In the United States, the war stoked pacifist sentiment. “Over time,” historian John Kinder writes, “millions of Americans came to believe that the Great War had served no redeeming purpose whatsoever—other than to remind them why future conflicts needed to be avoided.” Kinder’s book on the place of the disabled veteran in public conversations about the war has an unsettling chapter on the way pacifist groups used images of maimed men to mobilize anti-war sentiment in the 1920s and 1930s. Perhaps these documents are the ones that we should revisit on the centenary of such a horror. We now see, as Kinder points out, that their explicit nature was exploitative and demeaning—but in their forcefulness, the images show how serious some people were about peace, after this useless war came to a close.
The content and style of these pacifists’ ads, posters, and books were blunt and bloody, to the point of extremely poor taste. (“Eager to debunk war’s romance,” Kinder writes, “peace groups believed that no sane young man would ever rush off to war if he truly grasped the mutilation and long-term suffering awaiting him.”) Pacifist photo books sold in Europe and the United States in the ’20s and ’30s gathered the worst images of battlefield casualties. Ads and posters, most notably those produced by the publicity-savvy group World Peaceways, which was very effective in its efforts to get these images into mainstream media, showed the worst of those injuries in full. A poster created by a student participating in a contest meant to recruit young people to the pacifist cause depicted a soldier’s face in the very moment a bullet goes through his eye, as his helmet spins off and his gloved hand flies up in protest. The poster’s slogan: “Oh God—for What!”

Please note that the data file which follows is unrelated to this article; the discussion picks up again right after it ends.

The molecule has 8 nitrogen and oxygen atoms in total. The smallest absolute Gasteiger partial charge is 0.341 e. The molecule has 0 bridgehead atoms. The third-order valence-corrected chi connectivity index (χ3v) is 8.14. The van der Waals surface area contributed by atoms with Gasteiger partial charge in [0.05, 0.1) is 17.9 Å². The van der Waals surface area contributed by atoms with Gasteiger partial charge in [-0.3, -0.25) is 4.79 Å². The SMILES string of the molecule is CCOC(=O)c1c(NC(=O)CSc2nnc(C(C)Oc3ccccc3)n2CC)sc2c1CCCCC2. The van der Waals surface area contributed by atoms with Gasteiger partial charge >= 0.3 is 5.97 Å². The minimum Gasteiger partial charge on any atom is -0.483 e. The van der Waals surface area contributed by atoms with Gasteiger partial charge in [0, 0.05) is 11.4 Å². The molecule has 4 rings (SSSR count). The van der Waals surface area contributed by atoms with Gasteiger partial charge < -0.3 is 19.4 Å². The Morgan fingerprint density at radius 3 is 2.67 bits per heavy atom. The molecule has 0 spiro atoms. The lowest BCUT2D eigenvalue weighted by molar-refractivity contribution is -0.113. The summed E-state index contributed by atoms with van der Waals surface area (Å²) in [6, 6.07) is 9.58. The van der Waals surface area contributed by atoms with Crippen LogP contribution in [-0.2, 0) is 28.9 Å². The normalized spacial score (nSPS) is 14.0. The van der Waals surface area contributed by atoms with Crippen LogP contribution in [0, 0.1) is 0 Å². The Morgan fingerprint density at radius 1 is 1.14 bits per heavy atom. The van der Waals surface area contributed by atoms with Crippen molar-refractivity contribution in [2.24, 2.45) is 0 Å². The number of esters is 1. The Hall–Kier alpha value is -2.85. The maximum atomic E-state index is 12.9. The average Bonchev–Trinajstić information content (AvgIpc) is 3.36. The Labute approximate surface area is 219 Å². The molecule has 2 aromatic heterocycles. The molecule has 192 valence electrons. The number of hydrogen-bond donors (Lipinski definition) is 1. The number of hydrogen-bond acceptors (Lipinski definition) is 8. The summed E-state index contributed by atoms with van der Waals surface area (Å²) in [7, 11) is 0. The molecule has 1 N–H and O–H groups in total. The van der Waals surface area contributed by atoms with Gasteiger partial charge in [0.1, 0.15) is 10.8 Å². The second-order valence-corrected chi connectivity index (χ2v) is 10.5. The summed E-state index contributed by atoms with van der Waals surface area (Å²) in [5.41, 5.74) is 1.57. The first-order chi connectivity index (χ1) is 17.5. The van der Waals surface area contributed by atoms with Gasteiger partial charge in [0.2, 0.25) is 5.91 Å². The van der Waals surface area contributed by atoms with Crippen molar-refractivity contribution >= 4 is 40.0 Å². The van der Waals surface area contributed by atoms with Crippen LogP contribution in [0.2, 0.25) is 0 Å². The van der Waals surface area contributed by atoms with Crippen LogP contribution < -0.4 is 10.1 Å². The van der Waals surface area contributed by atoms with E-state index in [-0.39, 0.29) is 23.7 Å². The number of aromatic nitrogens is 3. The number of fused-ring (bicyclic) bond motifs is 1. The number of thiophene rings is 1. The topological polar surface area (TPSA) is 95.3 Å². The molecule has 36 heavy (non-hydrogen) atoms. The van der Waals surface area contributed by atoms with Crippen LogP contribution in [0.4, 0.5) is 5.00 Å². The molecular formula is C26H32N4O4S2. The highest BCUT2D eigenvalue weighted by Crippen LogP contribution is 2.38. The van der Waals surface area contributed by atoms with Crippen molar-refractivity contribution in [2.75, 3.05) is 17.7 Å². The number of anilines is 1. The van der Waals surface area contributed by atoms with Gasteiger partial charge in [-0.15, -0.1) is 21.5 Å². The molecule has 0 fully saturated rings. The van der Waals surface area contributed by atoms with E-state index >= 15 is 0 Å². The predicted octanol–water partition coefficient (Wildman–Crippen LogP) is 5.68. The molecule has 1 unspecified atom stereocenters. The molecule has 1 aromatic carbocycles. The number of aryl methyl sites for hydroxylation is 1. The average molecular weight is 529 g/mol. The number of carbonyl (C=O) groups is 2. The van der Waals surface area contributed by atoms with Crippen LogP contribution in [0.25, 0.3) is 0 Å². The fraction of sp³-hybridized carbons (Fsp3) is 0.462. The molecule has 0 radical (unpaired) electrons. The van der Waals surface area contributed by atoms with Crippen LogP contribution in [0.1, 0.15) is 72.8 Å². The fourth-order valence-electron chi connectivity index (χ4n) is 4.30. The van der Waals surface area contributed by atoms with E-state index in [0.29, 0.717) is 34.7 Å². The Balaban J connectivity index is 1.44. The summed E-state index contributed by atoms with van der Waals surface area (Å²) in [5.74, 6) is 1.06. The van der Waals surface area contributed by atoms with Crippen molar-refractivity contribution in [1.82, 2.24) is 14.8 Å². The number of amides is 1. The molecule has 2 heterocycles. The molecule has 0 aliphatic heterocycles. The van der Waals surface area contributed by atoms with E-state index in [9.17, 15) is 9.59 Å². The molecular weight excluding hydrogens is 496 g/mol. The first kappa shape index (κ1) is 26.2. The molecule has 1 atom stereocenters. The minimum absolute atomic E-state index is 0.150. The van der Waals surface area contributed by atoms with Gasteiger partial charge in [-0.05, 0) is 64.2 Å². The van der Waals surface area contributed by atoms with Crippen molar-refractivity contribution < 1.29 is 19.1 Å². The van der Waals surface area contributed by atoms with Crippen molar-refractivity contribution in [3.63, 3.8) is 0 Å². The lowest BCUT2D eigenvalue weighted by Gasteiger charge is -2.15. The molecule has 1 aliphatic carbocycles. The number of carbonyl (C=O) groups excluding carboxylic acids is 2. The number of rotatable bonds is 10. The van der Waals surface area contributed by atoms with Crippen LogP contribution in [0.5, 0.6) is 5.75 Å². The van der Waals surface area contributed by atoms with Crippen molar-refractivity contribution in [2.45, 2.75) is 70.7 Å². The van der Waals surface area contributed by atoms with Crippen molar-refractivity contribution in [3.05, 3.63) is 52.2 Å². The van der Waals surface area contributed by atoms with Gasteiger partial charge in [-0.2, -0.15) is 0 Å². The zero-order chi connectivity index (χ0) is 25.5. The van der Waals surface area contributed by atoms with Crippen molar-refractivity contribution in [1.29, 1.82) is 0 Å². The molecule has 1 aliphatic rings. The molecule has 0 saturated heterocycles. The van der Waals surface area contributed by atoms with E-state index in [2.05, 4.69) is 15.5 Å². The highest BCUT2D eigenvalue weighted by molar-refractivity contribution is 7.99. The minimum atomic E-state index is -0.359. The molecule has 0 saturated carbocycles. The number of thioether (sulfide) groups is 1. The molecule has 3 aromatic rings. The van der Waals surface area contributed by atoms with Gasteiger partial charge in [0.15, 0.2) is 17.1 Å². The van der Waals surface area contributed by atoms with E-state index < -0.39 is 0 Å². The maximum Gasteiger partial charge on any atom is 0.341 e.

But the bigger shock I experienced on encountering these documents is the realization that these ads ran in big publications, and the photo books sold well. As Kinder writes, the peace movement World War I inspired in this country was a real force right up until Pearl Harbor. The war against Hitler—the “good war”—wiped American pacifism off the map for decades, especially because some small number of American anti-interventionists proved to be fascist sympathizers.
Later, the youth movements of the 1960s revived the tradition in protesting the war in Vietnam. But reading, and looking at, these documents, you realize that Dudziak is correct: Our contemporary pacifist movement and our conversation about the very nature of war and peace are now absurdly minimalist in comparison. When liberals on Twitter respond to Trump’s failure to show up at the first round of armistice commemorations with pious platitudes about the troops, remembering, and sacrifice, it feels like we’ve lost more than we can even remember.